Stephen Meyer, VP of video strategy and analysis for Comcast, said in-season stacking rights and the tech innovations of the X1 system are pushing the top cable operator to new heights.
Netflix “seemed to come in with a little more elegant product,” Meyer conceded during a keynote conversation at the eighth annual On Demand conference, presented by B&C and Multichannel News. As Netflix grew and “created this consumer appetite” for on-demand streaming, “in some ways we were following to catch up. But in other ways we’ve been prepared.”
The main fruit of that preparation: the X1 system, which is now in 40% of Comcast homes and gaining steadily. The company handles some 40,000 installations a day, Meyer told moderator Mark Robichaux, editorial director of B&C and Multichannel News.
“X1 was the culmination of getting the tech, content and user experience right. Meyer said 85% of X1 users are using video on demand monthly, racking up an average of 24 hours per month. Cox Cable in the U.S. and Shaw in Canada are among the operators that have licensed X1 technology for their own offerings.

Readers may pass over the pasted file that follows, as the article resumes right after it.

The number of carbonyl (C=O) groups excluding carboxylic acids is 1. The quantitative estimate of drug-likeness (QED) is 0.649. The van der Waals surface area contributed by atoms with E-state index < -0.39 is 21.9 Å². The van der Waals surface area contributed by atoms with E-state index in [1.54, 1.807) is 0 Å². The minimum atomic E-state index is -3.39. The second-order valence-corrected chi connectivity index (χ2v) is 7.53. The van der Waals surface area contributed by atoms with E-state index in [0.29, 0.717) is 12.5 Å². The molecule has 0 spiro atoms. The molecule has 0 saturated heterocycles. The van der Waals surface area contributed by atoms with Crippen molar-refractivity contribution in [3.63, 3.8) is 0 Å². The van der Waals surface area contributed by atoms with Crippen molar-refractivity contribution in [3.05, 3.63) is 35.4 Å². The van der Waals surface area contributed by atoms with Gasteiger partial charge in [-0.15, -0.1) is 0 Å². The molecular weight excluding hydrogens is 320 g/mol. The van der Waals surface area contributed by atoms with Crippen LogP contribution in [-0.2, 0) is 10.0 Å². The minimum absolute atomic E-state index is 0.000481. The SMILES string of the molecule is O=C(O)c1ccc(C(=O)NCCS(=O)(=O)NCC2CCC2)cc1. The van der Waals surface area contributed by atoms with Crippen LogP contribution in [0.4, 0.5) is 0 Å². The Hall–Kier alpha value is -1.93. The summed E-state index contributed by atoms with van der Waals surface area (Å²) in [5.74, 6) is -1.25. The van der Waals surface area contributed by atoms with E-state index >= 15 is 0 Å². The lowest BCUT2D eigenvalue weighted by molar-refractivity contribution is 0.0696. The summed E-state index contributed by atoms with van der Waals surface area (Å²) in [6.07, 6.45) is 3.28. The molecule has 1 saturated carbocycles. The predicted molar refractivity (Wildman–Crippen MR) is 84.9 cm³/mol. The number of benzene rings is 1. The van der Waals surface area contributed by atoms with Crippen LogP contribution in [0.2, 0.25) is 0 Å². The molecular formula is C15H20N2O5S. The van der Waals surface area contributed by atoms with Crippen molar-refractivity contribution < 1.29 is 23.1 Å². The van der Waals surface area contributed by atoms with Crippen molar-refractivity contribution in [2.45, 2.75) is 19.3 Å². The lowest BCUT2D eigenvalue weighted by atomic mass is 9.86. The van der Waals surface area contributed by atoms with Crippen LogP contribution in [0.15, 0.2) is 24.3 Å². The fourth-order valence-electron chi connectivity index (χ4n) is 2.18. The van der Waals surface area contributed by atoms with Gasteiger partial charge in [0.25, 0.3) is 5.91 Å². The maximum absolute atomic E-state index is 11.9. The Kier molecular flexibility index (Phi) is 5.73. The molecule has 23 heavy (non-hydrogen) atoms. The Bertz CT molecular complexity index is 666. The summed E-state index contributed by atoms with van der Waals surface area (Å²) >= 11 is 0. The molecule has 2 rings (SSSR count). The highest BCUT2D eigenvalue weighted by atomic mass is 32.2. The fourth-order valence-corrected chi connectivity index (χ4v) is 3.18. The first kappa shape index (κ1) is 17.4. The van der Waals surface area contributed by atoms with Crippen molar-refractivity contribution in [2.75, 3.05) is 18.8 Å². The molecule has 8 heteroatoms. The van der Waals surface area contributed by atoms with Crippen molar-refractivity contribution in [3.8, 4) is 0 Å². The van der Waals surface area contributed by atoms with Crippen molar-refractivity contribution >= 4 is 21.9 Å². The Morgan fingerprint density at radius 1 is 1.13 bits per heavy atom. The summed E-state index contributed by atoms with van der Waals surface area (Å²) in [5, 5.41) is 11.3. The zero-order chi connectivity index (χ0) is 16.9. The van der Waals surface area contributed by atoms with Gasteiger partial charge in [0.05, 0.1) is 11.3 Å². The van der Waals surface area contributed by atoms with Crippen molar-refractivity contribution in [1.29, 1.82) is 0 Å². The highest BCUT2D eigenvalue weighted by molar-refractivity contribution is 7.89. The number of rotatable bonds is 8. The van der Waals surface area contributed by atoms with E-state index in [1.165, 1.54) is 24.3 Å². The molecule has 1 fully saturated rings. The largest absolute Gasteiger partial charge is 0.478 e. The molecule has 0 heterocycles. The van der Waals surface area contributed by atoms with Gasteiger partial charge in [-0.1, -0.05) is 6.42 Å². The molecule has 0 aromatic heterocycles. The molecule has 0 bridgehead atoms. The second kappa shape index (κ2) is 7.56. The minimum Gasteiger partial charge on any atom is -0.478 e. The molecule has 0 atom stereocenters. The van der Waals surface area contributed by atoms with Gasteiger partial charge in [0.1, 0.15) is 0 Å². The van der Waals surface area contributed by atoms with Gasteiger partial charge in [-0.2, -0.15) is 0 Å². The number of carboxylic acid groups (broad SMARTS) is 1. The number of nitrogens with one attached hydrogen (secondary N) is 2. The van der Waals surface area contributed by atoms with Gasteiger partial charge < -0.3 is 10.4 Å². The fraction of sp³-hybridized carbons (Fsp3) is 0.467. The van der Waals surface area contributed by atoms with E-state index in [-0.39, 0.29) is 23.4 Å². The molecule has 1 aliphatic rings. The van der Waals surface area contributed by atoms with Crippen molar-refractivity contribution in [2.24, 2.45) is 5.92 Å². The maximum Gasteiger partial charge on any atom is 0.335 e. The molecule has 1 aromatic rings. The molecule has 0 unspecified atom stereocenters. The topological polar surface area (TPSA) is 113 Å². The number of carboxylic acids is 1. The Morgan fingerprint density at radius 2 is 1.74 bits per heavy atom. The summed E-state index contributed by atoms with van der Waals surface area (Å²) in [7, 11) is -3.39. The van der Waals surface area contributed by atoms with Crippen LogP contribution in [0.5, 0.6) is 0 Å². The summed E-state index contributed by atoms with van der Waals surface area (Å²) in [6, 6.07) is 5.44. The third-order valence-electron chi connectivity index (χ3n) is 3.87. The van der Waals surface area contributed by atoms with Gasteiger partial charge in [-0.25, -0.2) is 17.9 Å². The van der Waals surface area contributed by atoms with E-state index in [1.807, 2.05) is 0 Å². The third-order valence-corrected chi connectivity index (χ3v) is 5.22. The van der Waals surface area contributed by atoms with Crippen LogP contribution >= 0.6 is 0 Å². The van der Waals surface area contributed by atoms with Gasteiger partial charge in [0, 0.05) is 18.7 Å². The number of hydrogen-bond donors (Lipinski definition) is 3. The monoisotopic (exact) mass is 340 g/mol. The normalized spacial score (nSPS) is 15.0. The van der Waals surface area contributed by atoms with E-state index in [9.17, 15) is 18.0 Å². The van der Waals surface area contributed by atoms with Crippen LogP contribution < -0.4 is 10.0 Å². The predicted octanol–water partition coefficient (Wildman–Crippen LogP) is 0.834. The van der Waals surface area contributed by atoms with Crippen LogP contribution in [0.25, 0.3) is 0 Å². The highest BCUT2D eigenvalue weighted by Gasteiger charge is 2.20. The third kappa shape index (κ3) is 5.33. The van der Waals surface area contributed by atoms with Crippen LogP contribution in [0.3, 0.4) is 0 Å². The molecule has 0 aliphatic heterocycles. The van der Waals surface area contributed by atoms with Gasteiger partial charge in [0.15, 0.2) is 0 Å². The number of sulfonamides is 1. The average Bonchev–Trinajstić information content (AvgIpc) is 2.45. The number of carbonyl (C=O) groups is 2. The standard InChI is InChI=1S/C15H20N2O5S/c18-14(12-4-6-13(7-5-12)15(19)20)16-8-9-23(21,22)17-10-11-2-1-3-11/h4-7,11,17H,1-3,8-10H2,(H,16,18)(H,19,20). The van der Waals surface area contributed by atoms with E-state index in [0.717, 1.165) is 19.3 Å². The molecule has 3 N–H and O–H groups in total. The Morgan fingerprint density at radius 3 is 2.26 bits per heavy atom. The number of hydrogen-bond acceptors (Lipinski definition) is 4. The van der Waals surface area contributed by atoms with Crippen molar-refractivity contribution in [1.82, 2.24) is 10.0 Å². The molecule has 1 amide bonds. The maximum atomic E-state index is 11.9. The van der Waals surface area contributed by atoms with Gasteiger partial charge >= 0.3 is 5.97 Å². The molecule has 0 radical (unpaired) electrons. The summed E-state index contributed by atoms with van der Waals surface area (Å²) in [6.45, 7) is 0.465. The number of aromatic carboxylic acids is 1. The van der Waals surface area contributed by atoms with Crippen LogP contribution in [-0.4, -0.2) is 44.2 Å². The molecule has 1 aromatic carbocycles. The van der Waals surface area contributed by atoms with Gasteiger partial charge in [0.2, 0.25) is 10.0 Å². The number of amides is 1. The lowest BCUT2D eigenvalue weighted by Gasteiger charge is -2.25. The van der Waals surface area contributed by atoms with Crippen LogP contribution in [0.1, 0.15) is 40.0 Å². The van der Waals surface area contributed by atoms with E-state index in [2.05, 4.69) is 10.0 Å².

The volume of content made available is enticing customers, Meyer said. For example, X1 features the entire 600-episode library of TheSimpsons.
Another major draw: in-season stacking rights, which have been gaining currency as media companies air more shows that their studio arms have produced and success stories like Fox’s Empire attest to the upside.
“When you look at the shift toward on-demand viewing, TV series are becoming more like novels,” Meyer said. “When you’re thinking of reading a book, no one is going to start on Chapter 3 or 4.… Customers are increasingly turning toward things that are complete.”
In just the last two years alone, stacking has exploded. The Big Four broadcast networks, Meyer said, will offer in-season stacking on roughly 58% of their 2016-17 programming, up from 23% in 2014-15. Major cable networks will hit 78%, also up sharply from 53% in 2014-15.
“It used to be that when you said you watched a lot of TV, it wasn’t a good thing. Now, you actually sound smart if you say you watch a lot of TV shows.”